Music Lover’s Gift Guide

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There are plenty of gifts for the music lover on your list. Here are just some of the items you might gift this season.

For Rolling Stones Fans this year marks the first holiday season of the new Rolling Stones shop on Carnaby Street, UK. You can order gifts online too!

The Rolling Stones: GHS T-Shirt Bundle 4
40th Anniversary Goats Head Soup Bundle featuring alternative album art Tee in L/ XL for $136.

For Elton John Fans. 100 Piece Puzzle of Goodbye Yellow Brick Road Album Art.

For Bob Dylan Fans. Limited edition Moleskine notebooks featuring quotes and images of Mr. D. The price range is $22 to $37. Available at http://www.walmart.com

Moleskine  Bob Dylan Limited Edition Notebook -  Violet
Moleskine  Bob Dylan Limited Edition Notebook -  Violet
See the source image

For AC/DC fans. A Tri—Fold Wallet with chain and key fob.

Tri—fold wallet. $22.99 on Amazon.

For Metallica Fans. The band’s award-winning Blackened brand whiskey now with their new S&M2 Playlist! http://www.blackenedwhiskey.com $51.99 a bottle.

Limited Edition S&M2 Batch 106, featuring
the Metallica & San Francisco Symphony S&M2 playlist.
An award-winning blend of bourbons & ryes, finished in black brandy casks and complete with a collectible BLACKENED X S&M2 box!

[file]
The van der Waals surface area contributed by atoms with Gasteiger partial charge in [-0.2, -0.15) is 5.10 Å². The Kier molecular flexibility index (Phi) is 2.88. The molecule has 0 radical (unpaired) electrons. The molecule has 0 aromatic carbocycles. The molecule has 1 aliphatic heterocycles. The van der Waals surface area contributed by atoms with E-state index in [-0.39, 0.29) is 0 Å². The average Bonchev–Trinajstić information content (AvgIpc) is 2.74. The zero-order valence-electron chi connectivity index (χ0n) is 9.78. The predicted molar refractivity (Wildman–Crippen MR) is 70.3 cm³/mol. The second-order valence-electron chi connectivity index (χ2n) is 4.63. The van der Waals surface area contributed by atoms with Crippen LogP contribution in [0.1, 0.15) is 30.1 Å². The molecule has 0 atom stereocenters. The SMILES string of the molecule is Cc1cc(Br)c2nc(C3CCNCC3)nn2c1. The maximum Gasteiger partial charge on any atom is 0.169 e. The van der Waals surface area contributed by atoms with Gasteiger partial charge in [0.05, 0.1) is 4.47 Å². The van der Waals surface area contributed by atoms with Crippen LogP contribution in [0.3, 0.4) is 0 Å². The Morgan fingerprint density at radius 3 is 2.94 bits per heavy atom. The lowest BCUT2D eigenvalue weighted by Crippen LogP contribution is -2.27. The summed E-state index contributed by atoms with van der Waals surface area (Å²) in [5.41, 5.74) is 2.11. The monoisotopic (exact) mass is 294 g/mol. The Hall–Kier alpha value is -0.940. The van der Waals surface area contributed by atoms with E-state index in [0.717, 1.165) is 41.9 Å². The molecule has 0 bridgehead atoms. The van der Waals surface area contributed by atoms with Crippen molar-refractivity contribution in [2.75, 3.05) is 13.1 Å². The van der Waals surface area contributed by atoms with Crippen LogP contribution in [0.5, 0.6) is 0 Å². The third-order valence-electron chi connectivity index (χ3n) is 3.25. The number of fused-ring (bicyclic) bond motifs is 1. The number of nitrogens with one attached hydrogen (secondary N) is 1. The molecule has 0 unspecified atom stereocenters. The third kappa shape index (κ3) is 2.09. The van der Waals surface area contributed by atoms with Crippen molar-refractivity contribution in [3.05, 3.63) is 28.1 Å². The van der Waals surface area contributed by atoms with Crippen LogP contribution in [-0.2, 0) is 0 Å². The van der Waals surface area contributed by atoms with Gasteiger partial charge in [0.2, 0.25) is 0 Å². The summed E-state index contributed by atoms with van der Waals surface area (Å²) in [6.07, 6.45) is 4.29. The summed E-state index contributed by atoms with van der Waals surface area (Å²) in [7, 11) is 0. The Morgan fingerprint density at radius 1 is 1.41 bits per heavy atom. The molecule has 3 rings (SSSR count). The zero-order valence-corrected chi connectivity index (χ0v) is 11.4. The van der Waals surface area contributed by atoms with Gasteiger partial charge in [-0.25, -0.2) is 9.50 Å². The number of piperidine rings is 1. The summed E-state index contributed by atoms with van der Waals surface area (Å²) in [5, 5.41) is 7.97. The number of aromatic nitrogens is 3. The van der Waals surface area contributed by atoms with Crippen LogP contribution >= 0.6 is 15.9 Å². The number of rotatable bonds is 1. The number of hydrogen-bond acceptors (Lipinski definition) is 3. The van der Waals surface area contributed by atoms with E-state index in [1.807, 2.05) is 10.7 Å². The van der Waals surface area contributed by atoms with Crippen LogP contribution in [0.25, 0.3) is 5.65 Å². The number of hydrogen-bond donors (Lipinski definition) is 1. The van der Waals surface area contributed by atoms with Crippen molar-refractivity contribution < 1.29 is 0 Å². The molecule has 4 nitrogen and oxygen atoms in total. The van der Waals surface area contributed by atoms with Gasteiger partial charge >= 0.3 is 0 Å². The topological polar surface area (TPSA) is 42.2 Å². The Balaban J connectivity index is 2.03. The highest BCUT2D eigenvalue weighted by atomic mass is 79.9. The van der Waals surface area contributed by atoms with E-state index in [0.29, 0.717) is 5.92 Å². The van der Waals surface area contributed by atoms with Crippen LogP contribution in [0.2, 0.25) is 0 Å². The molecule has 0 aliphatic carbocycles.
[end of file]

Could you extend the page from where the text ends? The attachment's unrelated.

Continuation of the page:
Metallica and Nixon Watches. $125.

Nixon Time Teller, Black / Hardwired
Metallica Hard-Wired Edition.

Classic Rock Music: Rock Clothing & Merchandise | Hot Topic

For David Bowie Fans. This long-sleeve is available online at Hot Topic for $30.91.

Alladin Sane Long-Sleeve. $30.91.

For Queen Fans. A selection of 3 Calendars! http://www.Queenonline.com $14.99 Each.

New Queen and Freddie Mercury 2021 Calendars are now available in the Official QueenOnline Store.  The Queen calendar also comes as a Collectors Edition Record Sleeve shaped version with a Greatest Hits 2 album cover. $14.99 each.

For fans of Lady GaGa is the fragrance line EAU DE GAGA. Dangerously, audacious, the fragrance was created with Gaga’s visionary fragrance powerhouse, Haus Laboratories, world renowned for innovatively capturing the pure essence of Gaga. As an androgynous scent, Eau de Gaga represents the future of fragrance appealing to both men and women. 

Exclusively available on Amazon. The perfume is $30 per bottle.

Photo by Steven Klein. Eau de Gaga is the second fragrance created by American singer Lady Gaga. The announcement and details of the fragrance were announced on her Haus Laboratories website. The fragrance’s notes include white violet, lime, and leather, and it is marketed as being suitable for both men and women.